Uri Klein Nov 26, 2016 2:51 AM
Offering a different take on the aliens-invade-Earth theme in sci-fi movies, this film considers the power of language to transform reality and suggests that we reconsider our conception of time. Twelve spacecraft land randomly in 12 different countries, including Russia, China, Pakistan and the United States. These are not broad-winged metallic vessels of the type we’ve become used to in science fiction movies. They are tall, black, sealed and elliptical, and they hover slightly above the ground. Similarly, the pair of aliens that emerge from the spaceship that lands in the United States are not what we’re accustomed to. They are vague of form. For much of “Arrival,” the new film by the French-Canadian director Denis Villeneuve, we see only their lower parts. Each has seven hand-like legs, and we complete their appearance in our imagination. Villeneuve, who has made a successful transition to Hollywood, gradually reveals their whole form, which both confirms what we supposed and also surprises us.
The panic and paranoia triggered by the arrival of the 12 mysterious spaceships across the world – stock markets plummet, the threat of war looms – are duly taken note of in the film. But because this is an American production, the plot (as in previous movies about aliens invading Earth) – based on “Story of Your Life,” a short science fiction story by Ted Chiang – focuses on the spaceship that lands in the United States, in Montana. The depiction of the subsequent events evokes the message the picture carries and its broad implications in the realms of language, space and time.
Villeneuve’s aimed to make a moderate, meditative sci-fi movie. Just as the spaceship and the aliens who emerge from it are different from what we usually expect, the movie itself also differs from most pictures that address this situation. In other words, we do not see the White House disintegrating or other scenes of mass spectacle. Apart from the prologue, almost the whole film is set in and around the spaceship, according it the heft of an adventure that combines surprising intimacy with severity.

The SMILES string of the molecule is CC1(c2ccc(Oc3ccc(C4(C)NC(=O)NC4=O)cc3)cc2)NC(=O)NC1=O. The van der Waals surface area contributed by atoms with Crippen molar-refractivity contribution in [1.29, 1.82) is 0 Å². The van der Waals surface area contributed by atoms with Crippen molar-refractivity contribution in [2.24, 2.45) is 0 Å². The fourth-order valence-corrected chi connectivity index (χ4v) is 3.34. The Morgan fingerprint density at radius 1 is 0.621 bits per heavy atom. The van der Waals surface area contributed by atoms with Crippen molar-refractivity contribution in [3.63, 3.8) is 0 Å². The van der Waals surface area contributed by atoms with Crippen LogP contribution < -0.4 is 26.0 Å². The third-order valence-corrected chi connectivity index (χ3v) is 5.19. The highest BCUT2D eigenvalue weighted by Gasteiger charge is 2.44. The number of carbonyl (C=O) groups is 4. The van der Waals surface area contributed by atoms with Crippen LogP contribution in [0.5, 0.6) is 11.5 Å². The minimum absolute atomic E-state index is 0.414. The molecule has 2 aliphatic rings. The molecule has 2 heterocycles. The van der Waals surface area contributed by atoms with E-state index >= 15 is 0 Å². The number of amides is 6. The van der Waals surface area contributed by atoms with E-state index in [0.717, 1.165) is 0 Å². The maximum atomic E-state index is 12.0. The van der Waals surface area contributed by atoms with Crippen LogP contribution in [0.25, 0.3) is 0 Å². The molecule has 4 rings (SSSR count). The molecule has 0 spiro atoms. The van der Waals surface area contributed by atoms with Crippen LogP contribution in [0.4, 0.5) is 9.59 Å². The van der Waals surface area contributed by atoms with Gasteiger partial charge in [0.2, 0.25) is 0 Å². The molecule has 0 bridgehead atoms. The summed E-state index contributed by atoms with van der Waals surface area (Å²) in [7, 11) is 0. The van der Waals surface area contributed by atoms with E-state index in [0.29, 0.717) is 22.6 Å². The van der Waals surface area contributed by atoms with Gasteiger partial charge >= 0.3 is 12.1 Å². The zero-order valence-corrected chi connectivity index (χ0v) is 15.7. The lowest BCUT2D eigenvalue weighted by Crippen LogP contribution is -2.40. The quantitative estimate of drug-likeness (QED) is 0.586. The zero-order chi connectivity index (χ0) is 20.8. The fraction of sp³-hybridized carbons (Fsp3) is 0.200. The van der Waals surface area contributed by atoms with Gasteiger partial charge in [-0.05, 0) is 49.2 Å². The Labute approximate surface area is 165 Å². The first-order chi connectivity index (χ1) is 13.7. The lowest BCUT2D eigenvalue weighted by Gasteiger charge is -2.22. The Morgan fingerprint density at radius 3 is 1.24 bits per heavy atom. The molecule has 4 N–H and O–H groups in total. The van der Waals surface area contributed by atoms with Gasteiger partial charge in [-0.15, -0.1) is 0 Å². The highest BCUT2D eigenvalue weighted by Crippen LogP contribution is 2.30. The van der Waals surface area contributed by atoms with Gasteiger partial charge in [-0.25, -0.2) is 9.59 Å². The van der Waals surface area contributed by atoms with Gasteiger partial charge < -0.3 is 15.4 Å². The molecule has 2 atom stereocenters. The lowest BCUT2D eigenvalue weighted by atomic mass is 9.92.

Almost from the outset, it’s clear that the spaceships do not represent a threat. What, then, is the purpose of their dramatic visit? The answer to that question, which propels the plot, entails communicating with the aliens. To that end, it is necessary for humanity to understand their language and for them to understand our language (namely, English, the only operative lingo). Col. Weber (Forest Whitaker), the U.S. Army officer assigned to deal with the event, brings in Dr. Louise Banks (Amy Adams), a world-renowned linguist who, as we learn from the prologue, is divorced and whose teenage daughter died from cancer. Louise, in turn, recruits a theoretical physicist named Ian Donnelly (Jeremy Renner) to assist her.
Past, present and future
The most riveting parts of the movie take place in a part of the spaceship that looks like a shelter made of rough concrete, at one end of which is a transparent divider that separates Louise and Ian from the two aliens, whom Ian nicknames “Abbot and Costello.” Like the film itself, Louise believes in the power of language to create and transform reality. She tries to teach the aliens English, while the aliens communicate with her and Ian in their language, which is visual and consists mainly of circles that often recall smoke rings, though instead of smoke the rings, which barely change form, seem to be made of ink.
The process at the end of which Louise and Ian and the aliens are able to communicate with one another takes considerable time, or at least would necessarily take considerable time – and if Villeneuve’s movie has one major fault, it’s that this sense of time passing isn’t felt by the viewer. Conversely, that argument may be irrelevant, because one of the goals of the story in “Arrival” is to portray as mistaken the concept of time with which we are familiar. Past, present and future intermingle gradually as the film reaches its climax, and to tell the truth, the more the picture enters these realms in the plot’s conceptual approach, the more complicated it becomes, but it is also less interesting.
Indeed, the storyline of “Arrival” – script by Eric Heisserer – is rife with disparities whose purpose is perhaps to heighten the movie’s abstract character. However, I found that they had the effect of limiting it, not least because here and there the plot tends toward formulaic genre types, such as the presence of a hostile CIA agent (Michael Stuhlbarg) and the danger that China and Russia will foment a world war. The parts of the movie that I found most interesting and most enjoyable were those depicting Louise’s growing involvement in the adventure, thanks in no small measure to the performance of Amy Adams. Her restrained acting style succeeds in expressing wellsprings of emotion and thought, and Adams shows impressive skill in portraying their evolution from fright to enthusiasm.
Despite the reservations I’ve mentioned, “Arrival” is a worthy, serious work of cinema that, taken together with Villeneuve’s two previous films, “Sicario” and “Prisoners,” shows him to be one of the most talented and interesting directors working today. He is currently shooting the sequel to Ridley Scott’s 1982 movie “Blade Runner.” Along with the other devotees of that picture, which was a box-office failure upon its release but subsequently acquired cult status, thanks in part to changes Scott made in its structure, I await that 2017 release eagerly. Villeneuve, who thus remains in the realm of the futuristic, has an artist’s touch, and the future of American cinema definitely includes his arrival.
Arrival Directed by Denis Villeneuve; written by Eric Heisserer; with Amy Adams, Jeremy Renner, Forest Whitaker, Michael Stuhlbarg